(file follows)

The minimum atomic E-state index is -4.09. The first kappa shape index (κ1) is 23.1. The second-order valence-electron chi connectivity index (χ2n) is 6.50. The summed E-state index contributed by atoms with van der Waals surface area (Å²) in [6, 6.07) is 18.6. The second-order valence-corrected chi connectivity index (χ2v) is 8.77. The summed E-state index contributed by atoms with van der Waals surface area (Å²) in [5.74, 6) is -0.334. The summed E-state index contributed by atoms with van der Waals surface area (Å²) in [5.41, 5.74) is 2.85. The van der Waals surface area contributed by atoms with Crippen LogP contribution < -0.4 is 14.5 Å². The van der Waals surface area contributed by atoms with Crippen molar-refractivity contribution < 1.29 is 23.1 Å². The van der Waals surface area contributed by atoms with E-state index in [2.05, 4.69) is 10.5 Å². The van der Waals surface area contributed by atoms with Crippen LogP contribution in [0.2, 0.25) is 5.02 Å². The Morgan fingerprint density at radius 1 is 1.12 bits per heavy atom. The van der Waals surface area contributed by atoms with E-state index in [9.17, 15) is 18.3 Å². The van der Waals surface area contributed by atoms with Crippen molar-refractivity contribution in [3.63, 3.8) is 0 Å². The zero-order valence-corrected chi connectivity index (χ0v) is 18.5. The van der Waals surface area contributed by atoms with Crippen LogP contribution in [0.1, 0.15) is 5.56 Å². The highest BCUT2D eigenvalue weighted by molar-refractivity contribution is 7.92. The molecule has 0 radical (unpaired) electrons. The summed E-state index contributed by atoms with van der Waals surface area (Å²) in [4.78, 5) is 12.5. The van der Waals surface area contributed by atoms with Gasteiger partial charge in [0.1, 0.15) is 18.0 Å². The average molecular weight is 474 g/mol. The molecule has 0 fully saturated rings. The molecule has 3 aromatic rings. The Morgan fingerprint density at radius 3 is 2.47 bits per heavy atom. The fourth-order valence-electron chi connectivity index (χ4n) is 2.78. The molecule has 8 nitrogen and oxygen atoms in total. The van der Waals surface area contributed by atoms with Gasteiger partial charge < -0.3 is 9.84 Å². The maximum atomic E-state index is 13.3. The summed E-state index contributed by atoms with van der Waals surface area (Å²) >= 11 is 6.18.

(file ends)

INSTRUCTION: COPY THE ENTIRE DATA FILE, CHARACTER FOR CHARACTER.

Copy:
The minimum atomic E-state index is -4.09. The first kappa shape index (κ1) is 23.1. The second-order valence-electron chi connectivity index (χ2n) is 6.50. The summed E-state index contributed by atoms with van der Waals surface area (Å²) in [6, 6.07) is 18.6. The second-order valence-corrected chi connectivity index (χ2v) is 8.77. The summed E-state index contributed by atoms with van der Waals surface area (Å²) in [5.74, 6) is -0.334. The summed E-state index contributed by atoms with van der Waals surface area (Å²) in [5.41, 5.74) is 2.85. The van der Waals surface area contributed by atoms with Crippen LogP contribution < -0.4 is 14.5 Å². The van der Waals surface area contributed by atoms with Crippen molar-refractivity contribution < 1.29 is 23.1 Å². The van der Waals surface area contributed by atoms with E-state index in [2.05, 4.69) is 10.5 Å². The van der Waals surface area contributed by atoms with Crippen LogP contribution in [0.2, 0.25) is 5.02 Å². The Morgan fingerprint density at radius 1 is 1.12 bits per heavy atom. The van der Waals surface area contributed by atoms with E-state index in [9.17, 15) is 18.3 Å². The van der Waals surface area contributed by atoms with Crippen molar-refractivity contribution in [3.63, 3.8) is 0 Å². The zero-order valence-corrected chi connectivity index (χ0v) is 18.5. The van der Waals surface area contributed by atoms with Crippen LogP contribution in [0.1, 0.15) is 5.56 Å². The highest BCUT2D eigenvalue weighted by molar-refractivity contribution is 7.92. The molecule has 0 radical (unpaired) electrons. The summed E-state index contributed by atoms with van der Waals surface area (Å²) in [4.78, 5) is 12.5. The van der Waals surface area contributed by atoms with Gasteiger partial charge in [0.1, 0.15) is 18.0 Å². The average molecular weight is 474 g/mol. The molecule has 0 fully saturated rings. The molecule has 3 aromatic rings. The Morgan fingerprint density at radius 3 is 2.47 bits per heavy atom. The fourth-order valence-electron chi connectivity index (χ4n) is 2.78. The molecule has 8 nitrogen and oxygen atoms in total. The van der Waals surface area contributed by atoms with Gasteiger partial charge < -0.3 is 9.84 Å². The maximum atomic E-state index is 13.3. The summed E-state index contributed by atoms with van der Waals surface area (Å²) >= 11 is 6.18.